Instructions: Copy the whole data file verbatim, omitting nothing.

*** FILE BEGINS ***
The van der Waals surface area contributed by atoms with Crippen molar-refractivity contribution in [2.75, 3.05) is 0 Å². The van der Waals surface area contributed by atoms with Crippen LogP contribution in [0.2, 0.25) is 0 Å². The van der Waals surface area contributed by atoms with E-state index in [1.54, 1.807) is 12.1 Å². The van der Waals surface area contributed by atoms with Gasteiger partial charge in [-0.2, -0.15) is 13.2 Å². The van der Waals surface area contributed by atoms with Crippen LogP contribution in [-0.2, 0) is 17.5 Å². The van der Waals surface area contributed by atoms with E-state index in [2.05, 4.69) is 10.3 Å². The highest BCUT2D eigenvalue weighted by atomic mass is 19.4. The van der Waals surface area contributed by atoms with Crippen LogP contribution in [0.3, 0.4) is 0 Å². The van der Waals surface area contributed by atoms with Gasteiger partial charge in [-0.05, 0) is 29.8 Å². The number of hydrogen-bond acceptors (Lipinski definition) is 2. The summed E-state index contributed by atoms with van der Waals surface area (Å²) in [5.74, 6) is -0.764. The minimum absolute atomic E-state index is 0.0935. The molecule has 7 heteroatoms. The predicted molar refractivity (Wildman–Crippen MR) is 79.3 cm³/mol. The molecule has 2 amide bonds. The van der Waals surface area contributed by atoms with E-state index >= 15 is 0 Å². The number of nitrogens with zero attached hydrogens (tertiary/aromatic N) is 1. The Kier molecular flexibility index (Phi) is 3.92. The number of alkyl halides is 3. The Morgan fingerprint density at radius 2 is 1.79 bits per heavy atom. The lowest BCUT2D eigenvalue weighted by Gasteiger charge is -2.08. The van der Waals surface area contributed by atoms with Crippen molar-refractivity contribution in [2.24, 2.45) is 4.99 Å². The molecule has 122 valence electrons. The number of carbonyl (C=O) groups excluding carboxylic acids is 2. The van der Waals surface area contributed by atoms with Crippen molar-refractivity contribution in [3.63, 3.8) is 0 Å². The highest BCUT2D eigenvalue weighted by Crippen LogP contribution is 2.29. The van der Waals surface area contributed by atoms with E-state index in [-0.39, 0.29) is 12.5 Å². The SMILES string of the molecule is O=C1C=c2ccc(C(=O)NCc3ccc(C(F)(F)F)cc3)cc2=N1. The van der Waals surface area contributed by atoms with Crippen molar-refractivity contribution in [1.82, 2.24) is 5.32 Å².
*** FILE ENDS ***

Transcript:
The van der Waals surface area contributed by atoms with Crippen molar-refractivity contribution in [2.75, 3.05) is 0 Å². The van der Waals surface area contributed by atoms with Crippen LogP contribution in [0.2, 0.25) is 0 Å². The van der Waals surface area contributed by atoms with E-state index in [1.54, 1.807) is 12.1 Å². The van der Waals surface area contributed by atoms with Gasteiger partial charge in [-0.2, -0.15) is 13.2 Å². The van der Waals surface area contributed by atoms with Crippen LogP contribution in [-0.2, 0) is 17.5 Å². The van der Waals surface area contributed by atoms with E-state index in [2.05, 4.69) is 10.3 Å². The highest BCUT2D eigenvalue weighted by atomic mass is 19.4. The van der Waals surface area contributed by atoms with Crippen LogP contribution in [0.3, 0.4) is 0 Å². The van der Waals surface area contributed by atoms with Gasteiger partial charge in [-0.05, 0) is 29.8 Å². The number of hydrogen-bond acceptors (Lipinski definition) is 2. The summed E-state index contributed by atoms with van der Waals surface area (Å²) in [5.74, 6) is -0.764. The minimum absolute atomic E-state index is 0.0935. The molecule has 7 heteroatoms. The predicted molar refractivity (Wildman–Crippen MR) is 79.3 cm³/mol. The molecule has 2 amide bonds. The van der Waals surface area contributed by atoms with E-state index >= 15 is 0 Å². The number of nitrogens with zero attached hydrogens (tertiary/aromatic N) is 1. The Kier molecular flexibility index (Phi) is 3.92. The number of alkyl halides is 3. The Morgan fingerprint density at radius 2 is 1.79 bits per heavy atom. The lowest BCUT2D eigenvalue weighted by Gasteiger charge is -2.08. The van der Waals surface area contributed by atoms with Crippen molar-refractivity contribution in [2.24, 2.45) is 4.99 Å². The molecule has 122 valence electrons. The number of carbonyl (C=O) groups excluding carboxylic acids is 2. The van der Waals surface area contributed by atoms with Crippen molar-refractivity contribution in [3.63, 3.8) is 0 Å². The highest BCUT2D eigenvalue weighted by Crippen LogP contribution is 2.29. The van der Waals surface area contributed by atoms with E-state index in [-0.39, 0.29) is 12.5 Å². The SMILES string of the molecule is O=C1C=c2ccc(C(=O)NCc3ccc(C(F)(F)F)cc3)cc2=N1. The van der Waals surface area contributed by atoms with Crippen molar-refractivity contribution in [1.82, 2.24) is 5.32 Å².